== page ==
Maria Martin Obituary: Latino USA Founder and Pioneering Radio Journalist Has Passed Away.

@mama.13.rocks

remembering Lolly Vegas born 84yrs ago on this day… Mexican American musician of Indigenous descent. He played in numerous ensembles with his brother, Pat, including Pat & Lolly Vegas, The Avantis and Redbone. The brothers have Yaqui, Shoshone and Mexican heritage. Candido Albelando Vasquez-Vegas was born October 2, 1939 in  Fresno, California. He and his brother, Pat played in bands around the Fresno area. They shortened their last name to Vegas when they relocated to Los Angeles in 1963 to pursue their musical career. The brothers performed as the Vegas Brothers before changing the name of their group to Redbone  Their 1974 hit “Come and Get Your Love” charted at No. 5 in the U.S. Together with brother Pat, Lolly led a band called The Avantis. The ensemble also consisted of drummer Mike Kowalski and guitarist Danny Hamilton. They became a support act for the Beach Boys. The Avantis did some work with Judd Hamilton (older brother of Dan Hamilton who was the arranger and co-composer on their records In 1963 The Avantis had a minor hit with “Wax ‘Em Down”. The single was distributed in Canada by Sparton of Canada Ltd where it made the charts. On October 12, 1963, Canada’s C-FUNTASTIC FIFTY recorded the single’s chart status as having moved up one notch from the previous week’s position of 36 to 37, putting it right behind “Fools Rush In” by Rick Nelson Vegas co-wrote the Rick Lancelot & The Peppermint Sticks single “Sick Chick” / “Ain’t That Soul” which was released in 1964. Rick Lancelot was in fact Ricky Lancelotti. Vegas also wrote “Love Will Make You Crawl” for Cliff Wagner which was the B-side to his 1966 single, “Exception to the RuleIn 1969, along with his brother Pat, rhythm guitarist Tony Bellamy and drummer Pete DePoe he formed the band Redbone, for which he was the lead singer. The band produced the singles “Maggie”, “The Witch Queen of New Orleans”, and their biggest hit “Come and Get Your Love” Redbone formed in Los Angeles, California, in 1969 by brothers Pat and Lolly Vegas. All members during their commercial peak and success were of Mexican American and Native American heritage which was heavily reflected in their songs, stage costumes, and album art. According to Pat Vegas, Jimi Hendrix(1970) himself part Cherokee inspired the musicians to form an all-Native American rock group. (Hendrix himself stated that Lolly Vegas was his favorite guitarist and biggest influence in music). They signed as the band ‘Redbone’ to Epic Records in 1969 The band then consisted of Pat Vegas, Lolly Vegas, Peter DePoe and Robert Anthony Avila, a Yaqui-Mexican American, better known by his stage name Tony Bellamy. Their debut album Redbone was released in 1970 In 2014, “Come and Get Your Love” experienced a resurgence in popularity when it was featured in the Marvel Studios film Guardians of the Galaxy as one of the songs on a mixtape made for the protagonist Peter Quill.[11] It was also included on the film’s soundtrack album, which reached the top spot on the Billboard 200 chart. It was later heard and reused in the MCU films Avengers: Endgame and Guardians of the Galaxy Vol. 3, from 2019 and 2023 respectively. In 2015, “Come and Get Your Love” was used on Netflix’s adult animated sitcom F Is for Family on its theme song with Redbone. Vegas died March 4, 2010 age 70 #Redbone #lollyvegas #livemusic #memories #popculture #60s70s80smusic #ifonlyfor59seconds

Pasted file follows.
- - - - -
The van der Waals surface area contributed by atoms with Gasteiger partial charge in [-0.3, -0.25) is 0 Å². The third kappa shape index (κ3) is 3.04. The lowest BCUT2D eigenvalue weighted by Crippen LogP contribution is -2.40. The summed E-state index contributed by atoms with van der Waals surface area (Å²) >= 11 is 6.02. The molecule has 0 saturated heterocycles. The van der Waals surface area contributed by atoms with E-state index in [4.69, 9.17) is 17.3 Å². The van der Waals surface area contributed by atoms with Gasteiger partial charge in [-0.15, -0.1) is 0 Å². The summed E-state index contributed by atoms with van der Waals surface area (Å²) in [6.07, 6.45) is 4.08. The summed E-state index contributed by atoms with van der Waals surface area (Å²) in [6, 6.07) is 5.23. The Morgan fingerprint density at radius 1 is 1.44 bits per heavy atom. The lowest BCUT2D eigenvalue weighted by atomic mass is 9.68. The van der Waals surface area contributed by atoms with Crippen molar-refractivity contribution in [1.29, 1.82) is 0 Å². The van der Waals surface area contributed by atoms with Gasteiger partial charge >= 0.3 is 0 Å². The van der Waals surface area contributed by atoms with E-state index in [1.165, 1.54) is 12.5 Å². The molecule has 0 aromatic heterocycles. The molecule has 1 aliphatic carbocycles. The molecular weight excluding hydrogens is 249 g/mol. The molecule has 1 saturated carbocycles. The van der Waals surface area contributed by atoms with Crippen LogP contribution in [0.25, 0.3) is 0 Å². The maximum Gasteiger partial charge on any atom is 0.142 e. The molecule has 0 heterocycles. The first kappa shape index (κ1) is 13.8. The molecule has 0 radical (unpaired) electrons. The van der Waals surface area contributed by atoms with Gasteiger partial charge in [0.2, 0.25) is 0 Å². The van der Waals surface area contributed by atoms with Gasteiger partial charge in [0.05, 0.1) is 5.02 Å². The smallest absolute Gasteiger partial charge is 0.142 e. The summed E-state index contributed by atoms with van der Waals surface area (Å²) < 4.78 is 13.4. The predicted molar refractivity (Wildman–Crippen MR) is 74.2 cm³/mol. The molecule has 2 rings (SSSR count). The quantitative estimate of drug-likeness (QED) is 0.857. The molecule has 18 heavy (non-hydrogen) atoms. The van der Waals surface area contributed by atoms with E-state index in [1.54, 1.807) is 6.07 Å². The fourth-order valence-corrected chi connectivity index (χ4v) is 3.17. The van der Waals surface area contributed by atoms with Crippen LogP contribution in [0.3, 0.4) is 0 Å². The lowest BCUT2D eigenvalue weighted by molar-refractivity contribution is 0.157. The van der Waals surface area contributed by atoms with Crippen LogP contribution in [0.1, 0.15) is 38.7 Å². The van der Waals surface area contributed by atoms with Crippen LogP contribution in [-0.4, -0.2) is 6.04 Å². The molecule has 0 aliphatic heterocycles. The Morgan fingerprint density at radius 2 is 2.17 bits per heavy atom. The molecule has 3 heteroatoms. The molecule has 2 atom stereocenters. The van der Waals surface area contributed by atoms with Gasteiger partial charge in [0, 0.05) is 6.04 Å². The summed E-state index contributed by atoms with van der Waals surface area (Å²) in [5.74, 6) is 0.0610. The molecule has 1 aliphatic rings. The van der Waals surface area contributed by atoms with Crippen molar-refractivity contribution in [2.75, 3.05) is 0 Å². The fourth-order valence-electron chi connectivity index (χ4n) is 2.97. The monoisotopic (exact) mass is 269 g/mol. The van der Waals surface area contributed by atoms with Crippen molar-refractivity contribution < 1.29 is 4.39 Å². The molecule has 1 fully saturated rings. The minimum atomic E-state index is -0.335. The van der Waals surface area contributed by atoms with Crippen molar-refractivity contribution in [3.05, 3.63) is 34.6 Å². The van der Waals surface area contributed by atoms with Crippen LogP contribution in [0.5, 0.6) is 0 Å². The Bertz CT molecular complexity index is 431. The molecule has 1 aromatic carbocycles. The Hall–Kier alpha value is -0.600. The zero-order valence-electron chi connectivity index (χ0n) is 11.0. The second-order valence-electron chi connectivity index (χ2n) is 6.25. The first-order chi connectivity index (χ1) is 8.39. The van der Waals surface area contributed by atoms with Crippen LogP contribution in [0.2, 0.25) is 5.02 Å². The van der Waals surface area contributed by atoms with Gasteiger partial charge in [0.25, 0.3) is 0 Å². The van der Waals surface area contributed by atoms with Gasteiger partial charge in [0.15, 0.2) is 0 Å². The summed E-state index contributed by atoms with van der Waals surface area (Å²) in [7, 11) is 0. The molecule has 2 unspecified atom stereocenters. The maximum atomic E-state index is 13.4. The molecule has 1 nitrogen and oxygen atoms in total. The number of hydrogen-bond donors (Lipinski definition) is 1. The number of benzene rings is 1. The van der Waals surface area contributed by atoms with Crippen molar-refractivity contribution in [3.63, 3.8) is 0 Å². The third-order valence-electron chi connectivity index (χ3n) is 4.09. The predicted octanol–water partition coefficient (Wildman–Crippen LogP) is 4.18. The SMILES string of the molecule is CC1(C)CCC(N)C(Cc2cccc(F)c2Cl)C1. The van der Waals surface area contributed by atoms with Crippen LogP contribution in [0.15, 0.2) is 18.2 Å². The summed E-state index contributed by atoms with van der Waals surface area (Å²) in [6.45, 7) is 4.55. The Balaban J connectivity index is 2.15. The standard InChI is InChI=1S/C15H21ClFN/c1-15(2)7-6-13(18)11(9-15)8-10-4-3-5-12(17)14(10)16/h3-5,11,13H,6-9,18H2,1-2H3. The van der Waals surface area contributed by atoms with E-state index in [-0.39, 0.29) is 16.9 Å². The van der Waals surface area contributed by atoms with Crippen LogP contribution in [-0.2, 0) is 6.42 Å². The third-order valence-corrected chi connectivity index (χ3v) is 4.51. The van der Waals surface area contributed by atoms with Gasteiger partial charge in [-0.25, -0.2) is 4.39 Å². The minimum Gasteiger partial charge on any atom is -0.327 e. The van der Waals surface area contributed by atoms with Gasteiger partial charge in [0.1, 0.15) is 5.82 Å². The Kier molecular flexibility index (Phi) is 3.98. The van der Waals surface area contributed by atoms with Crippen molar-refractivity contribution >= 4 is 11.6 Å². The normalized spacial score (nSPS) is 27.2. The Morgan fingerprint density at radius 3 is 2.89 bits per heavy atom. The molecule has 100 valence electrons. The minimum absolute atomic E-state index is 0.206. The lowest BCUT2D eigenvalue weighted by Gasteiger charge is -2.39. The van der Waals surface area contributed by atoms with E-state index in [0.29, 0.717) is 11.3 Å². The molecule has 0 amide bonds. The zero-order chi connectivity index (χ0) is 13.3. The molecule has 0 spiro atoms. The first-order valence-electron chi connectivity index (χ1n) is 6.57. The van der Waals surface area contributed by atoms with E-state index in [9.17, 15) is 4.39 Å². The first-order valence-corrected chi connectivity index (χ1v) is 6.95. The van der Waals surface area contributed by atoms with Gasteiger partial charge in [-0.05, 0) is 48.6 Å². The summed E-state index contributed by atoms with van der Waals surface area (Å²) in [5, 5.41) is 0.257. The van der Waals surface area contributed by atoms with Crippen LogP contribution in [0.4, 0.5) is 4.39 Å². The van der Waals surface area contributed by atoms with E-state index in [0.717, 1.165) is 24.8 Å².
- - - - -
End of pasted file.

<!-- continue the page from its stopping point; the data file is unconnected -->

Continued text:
♬ Come and Get Your Love – Redbone

Maria Martin Obituary: Renowned radio journalist and advocate for Latino voices, Maria Emilia Martin, has passed away, leaving behind a powerful legacy in the world of journalism. Let’s find out more here: cupstograms.net.

With a career spanning fifty years, Martin was a trailblazer in the industry, overcoming sexism and prejudice to pave the way for future generations of Latino journalists, particularly women. Her book, “Crossing Borders, Building Bridges: A Journalist’s Heart in Latin America,” published in 2020, chronicles her journey and triumphs.

Not only was Martin a respected journalist, but she was also a dedicated educator. Through her non-profit organization, Gracias Vida Center for Media, she trained journalists in multimedia, radio production, and digital skills in both the United States and Latin America.

Martin’s impact extended beyond her professional achievements. Known affectionately as MEM by her closest friends, she touched the lives of many with her love, light, and unwavering commitment to amplifying the voices of the Latino, Latina, and Indigenous communities.

Although she may have left this world, Maria Emilia Martin’s influence will continue to resonate, inspiring journalists and advocates alike to carry on her important work.

Maria Emilia Martin: A Trailblazing Journalist and Advocate

María Martin, radio pioneer and founder of 'Latino USA,' dies at 72

Maria Emilia Martin was a remarkable trailblazing journalist, media educator, and unwavering advocate for Latino, Latina, and Indigenous voices in journalism. Her contributions to the field were immeasurable, and her passing leaves a void that will be deeply felt by the journalism community and beyond.

Passing of Maria Emilia Martin

It is with heavy hearts that we mourn the passing of Maria Emilia Martin. Over the weekend, she succumbed to health issues after a courageous battle. Her family shared the news, describing her departure as a transition to continue her work as a journalist from a place of love and light. The world has lost a legend, but her legacy will live on.